Thinking inside the box

  • Published
  • By Col. Chris Crawford
  • 21st Space Wing commander
I learned this lesson the hard way, but fortunately I also learned it early. It's still one of the most important military lessons I've ever picked up, and it's a surprisingly simple little mantra: Do what the boss asks. That's it. If your boss asks for something specific, they generally have a very good reason. A good follower, and a good leader, will move forward and execute the task. They will certainly be smart about it, and they will have to use many of their leadership tools, but they will get what the boss wants done.

As an Air Force, we do an excellent job (as we should) of encouraging independent thought and creativity, and of asking our personnel to apply critical analysis. We also encourage thinking outside the box to find solutions. There is nothing wrong with that. A critical skill, though, is the ability to work within the given constraints, taking what you're given, and get the job done. Often this "inside the box" thinking is exactly what's needed to do what the boss asks.

The first step to inside the box thinking - to solving a problem within a set of constraints - is to clarify those boundaries. If what the boss wants sounds fishy, overly complex, unnecessary, or if you are just unsure exactly what they are looking for, then ask. Ask the boss for clarification on their intent, take some notes, and get moving. If asked, most leaders will be willing (if not even happy) to provide further fidelity on their tasks and relevant background information. Most bosses will also entitle you to a "but Sir" if you disagree with the intent, but use these wisely and be prepared to carry out the bosses direction anyway (unless, of course, it's immoral, unethical, illegal, etc.).

Once you know the bosses intent, it still may not be easy to get the job done. The first problem you'll run into is people who tell you why it can't be done, that it didn't work before, that it requires too much work, or that we cannot effect change at our level. That's where your skill as a leader comes into play. You need to be able to translate and repackage the boss' intent, explain what needs to be done, and lead other Airmen through the "why" and the "how."

When you lead your Airmen through the "why," don't ever blame the boss. The boss has enough problems without you pointing back over your shoulder and saying "it's their fault." Take ownership and responsibility for your assigned project.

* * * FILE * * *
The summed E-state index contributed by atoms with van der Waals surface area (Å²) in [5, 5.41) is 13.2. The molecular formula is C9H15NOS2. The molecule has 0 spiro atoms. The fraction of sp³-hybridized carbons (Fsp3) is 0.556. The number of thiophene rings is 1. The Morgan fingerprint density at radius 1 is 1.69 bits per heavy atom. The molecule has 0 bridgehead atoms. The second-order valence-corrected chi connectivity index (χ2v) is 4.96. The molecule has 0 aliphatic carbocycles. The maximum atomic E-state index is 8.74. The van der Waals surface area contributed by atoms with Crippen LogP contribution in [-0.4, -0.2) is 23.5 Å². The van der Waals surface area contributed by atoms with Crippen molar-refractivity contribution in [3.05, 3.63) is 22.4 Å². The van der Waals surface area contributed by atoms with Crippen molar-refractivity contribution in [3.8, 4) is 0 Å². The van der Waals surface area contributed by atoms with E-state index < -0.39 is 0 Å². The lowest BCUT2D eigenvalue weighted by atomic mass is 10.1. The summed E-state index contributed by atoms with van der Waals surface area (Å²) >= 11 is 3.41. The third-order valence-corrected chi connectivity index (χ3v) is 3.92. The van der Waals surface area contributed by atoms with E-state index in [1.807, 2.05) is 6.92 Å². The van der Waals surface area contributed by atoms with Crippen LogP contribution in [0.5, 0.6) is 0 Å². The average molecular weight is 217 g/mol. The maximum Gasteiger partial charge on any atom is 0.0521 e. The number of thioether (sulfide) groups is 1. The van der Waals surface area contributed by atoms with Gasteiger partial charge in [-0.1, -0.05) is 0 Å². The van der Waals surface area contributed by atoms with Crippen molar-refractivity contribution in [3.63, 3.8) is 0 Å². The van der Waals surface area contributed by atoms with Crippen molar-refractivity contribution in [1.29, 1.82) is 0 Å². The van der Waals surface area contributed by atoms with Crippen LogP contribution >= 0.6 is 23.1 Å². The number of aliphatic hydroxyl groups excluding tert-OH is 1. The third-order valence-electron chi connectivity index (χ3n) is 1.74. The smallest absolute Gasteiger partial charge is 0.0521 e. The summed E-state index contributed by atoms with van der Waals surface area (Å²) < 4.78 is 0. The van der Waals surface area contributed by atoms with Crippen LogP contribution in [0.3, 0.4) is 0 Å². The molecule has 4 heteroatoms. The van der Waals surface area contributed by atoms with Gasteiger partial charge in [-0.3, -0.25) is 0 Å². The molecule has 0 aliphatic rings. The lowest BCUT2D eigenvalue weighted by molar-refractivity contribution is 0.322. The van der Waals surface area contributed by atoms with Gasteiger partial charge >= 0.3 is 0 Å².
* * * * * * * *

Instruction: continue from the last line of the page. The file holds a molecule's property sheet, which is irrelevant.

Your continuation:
A pure outside the box thinker might look at a problem and come up with tools they wish they had to solve it. Those who can also think inside the box will look at the existing constraints and find a way through it, using available tools, to the boss' goal. To address some of the common kickbacks noted above: Ask naysayers why it can't be done and, even better, why it didn't work before. There may be good "lessons learned" there - and if nothing else you'll learn what obstacles lie in your path. Just about any project worth doing requires "too much" work, or else it probably would have been knocked out already. Don't be afraid to ruffle a few feathers (within reason and with discretion), and be sure to sidestep the "this is too big to fix" trap. Fix what you can at your level, and sometimes you'll be amazed at what momentum will gather.

While executing the boss' task, you need to become an expert. How can you do the job correctly, or be able to answer questions, if you don't invest the time to fully learn the material? Many people fall into the trap of "move, move, move" and never take time to really learn what they're supposed to be leading as they do it. Of course, this needs to be balanced against the opposite tendency - to over analyze a problem and never act.

Being an expert enables another key step in execution. Once underway, you'll need to be able to anticipate the boss' needs. Obviously, you can't ask the boss about everything. If you have a clear sight picture on the boss' intent, though, and know your subject, you'll be able to get out in front of potential hurdles and (for lack of a better word) hurdle them as they come up.

Sometimes doing exactly what the boss asks is easy. Sometimes it's not - sometimes you'll run into all the hurdles mentioned above. Here's something worth considering: the boss knows. They know what they're asking is difficult and, truth be told, they may know exactly how to get it done quickly. They've probably been in your position before. Their goal may be to both get the job done and, as a bonus, groom a future leader along the way. American businessman Charles Erwin Wilson put it very eloquently when he said, "A good boss makes his men realize they have more ability than they think they have so that they consistently do better work than they thought they could."

Being creative has its place, and so does coming up with a better idea and new approaches (see the wing's stance on innovation). There are also a lot of situations, though, where bosses ask for exactly what they want. Be prepared to get that intent, think inside the box, and lead your team to success in those instances. You'll be impressed with what you're able to accomplish.